A tin to bake it in.
I really wanted to test the cake release spray AND the recipe. That’s why I chose to use the Nordic Ware Vaulted Dome Bundt tin. A real beauty. It’s slightly smaller than a normal Bundt tin and comes in at nine cups. That’s about two and a quarter litres in English money. I’ve only used it once before. The tin is not overly intricate but it has delicate little ridges on the top. Even when my homemade cake paste was working I would often have to bash my tins – either with a wooden spoon or on the counter top – to try to loosen the cake from the inside. Failing that I might have to shake it like a madman for 10 minutes to try and persuade the cake to come out. Those ridges would never have stood a chance. And the paste would run down during baking and collect as little pools too. It sometimes made for shabby cakes that had more holes than a lump of Swiss cheese. The PME cake release has been worth every penny so far. It really does give you more professional looking cakes with a smoother finish. And most importantly – IT WORKS. It’s far too soon to say it’s perfect but I will definitely be using it for all of my cakes in future. This choc ‘n’ mint Bundt was a very tasty way to turn a bah humbug day into something mint imperial. And it might be quite different to what you are used to. But if you do want to try something new then I’m sure you will agree. This cake is not just fresh. It’s minty fresh. Now here’s that recipe… Enjoy.
Choc ‘N’ Mint Bundt.
- 100g Mint Chocolate.
- 200g Plain Flour.
- 1½ tsp Baking Powder.
- ¼ tsp Salt.
- 4 Large Eggs.
- About 2g Green Food Colouring Gel (optional).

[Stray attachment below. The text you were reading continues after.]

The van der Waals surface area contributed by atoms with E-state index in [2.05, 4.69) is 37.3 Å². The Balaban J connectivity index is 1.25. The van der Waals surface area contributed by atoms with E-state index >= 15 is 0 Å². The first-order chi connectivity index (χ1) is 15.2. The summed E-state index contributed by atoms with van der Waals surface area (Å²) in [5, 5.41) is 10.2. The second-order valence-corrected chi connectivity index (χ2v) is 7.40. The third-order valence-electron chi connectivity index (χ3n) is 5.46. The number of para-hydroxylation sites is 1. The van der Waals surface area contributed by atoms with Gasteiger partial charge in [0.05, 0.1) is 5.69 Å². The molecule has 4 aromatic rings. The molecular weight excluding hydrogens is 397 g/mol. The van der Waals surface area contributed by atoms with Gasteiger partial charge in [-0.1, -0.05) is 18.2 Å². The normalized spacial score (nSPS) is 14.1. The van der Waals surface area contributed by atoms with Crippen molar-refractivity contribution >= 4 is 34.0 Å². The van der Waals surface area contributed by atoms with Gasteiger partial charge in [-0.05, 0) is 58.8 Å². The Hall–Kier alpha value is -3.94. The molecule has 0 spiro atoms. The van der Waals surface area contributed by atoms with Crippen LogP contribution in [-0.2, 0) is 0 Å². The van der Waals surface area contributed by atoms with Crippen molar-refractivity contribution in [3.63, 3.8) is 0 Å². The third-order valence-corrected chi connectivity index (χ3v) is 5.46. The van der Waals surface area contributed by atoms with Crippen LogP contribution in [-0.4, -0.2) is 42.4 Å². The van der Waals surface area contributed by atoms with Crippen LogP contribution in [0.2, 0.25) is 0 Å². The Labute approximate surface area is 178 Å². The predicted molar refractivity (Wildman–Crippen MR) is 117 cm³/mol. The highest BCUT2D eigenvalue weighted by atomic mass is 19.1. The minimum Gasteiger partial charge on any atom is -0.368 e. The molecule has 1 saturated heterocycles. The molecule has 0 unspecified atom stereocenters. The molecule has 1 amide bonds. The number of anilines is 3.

- 270g Caster Sugar.
- 250ml Double Cream.
- 1 tsp Vanilla Extract.
- 1 tsp Peppermint Extract.
- Icing Sugar (for dusting).
- Chop the chocolate very finely. Place on a plate lined with greaseproof paper and set aside in the fridge for at least 20 minutes. (I found it easier to grate the chocolate using a rotary grater).
- Place a shelf one position down from centre in the oven. Preheat the oven to Gas mark 4. Prepare a NINE cup Bundt tin. I used the Nordic Ware Vaulted Dome.
- Sift together the flour, baking powder and salt. Set aside.
- Using the whisk attachment in your stand mixer – beat the eggs and food colouring (if using) on a medium-high speed until thick and mousse-like. At least five minutes.
- Add the caster sugar a tablespoon at a time and continue to beat until all the sugar has been incorporated.
- In a separate bowl – whip the double cream, vanilla and peppermint extract together until the mixture holds in soft peaks. Try not to over beat.
- Using a hand-held balloon whisk – gently fold the flour into the whipped eggs in three batches until just combined, taking care not to knock too much air out of the mixture.
- Add the finely chopped chocolate and gently fold in until evenly distributed, trying not to over mix.
- Add the double cream and fold together until incorporated, trying not to over mix but making sure there are no streaks.
- Spoon into the prepared tin and smooth the surface. Try to push the mixture up the sides of the tin a little to help the cake rise evenly.
- Bake for 55 minutes or until the cake is pulling away from the sides of the tin slightly and a skewer inserted into the centre of the cake comes out clean. Mine took 65 minutes.
- Cool in the tin for 20 minutes before turning out onto a cooling rack to cool completely.
- Dust with icing sugar just before serving.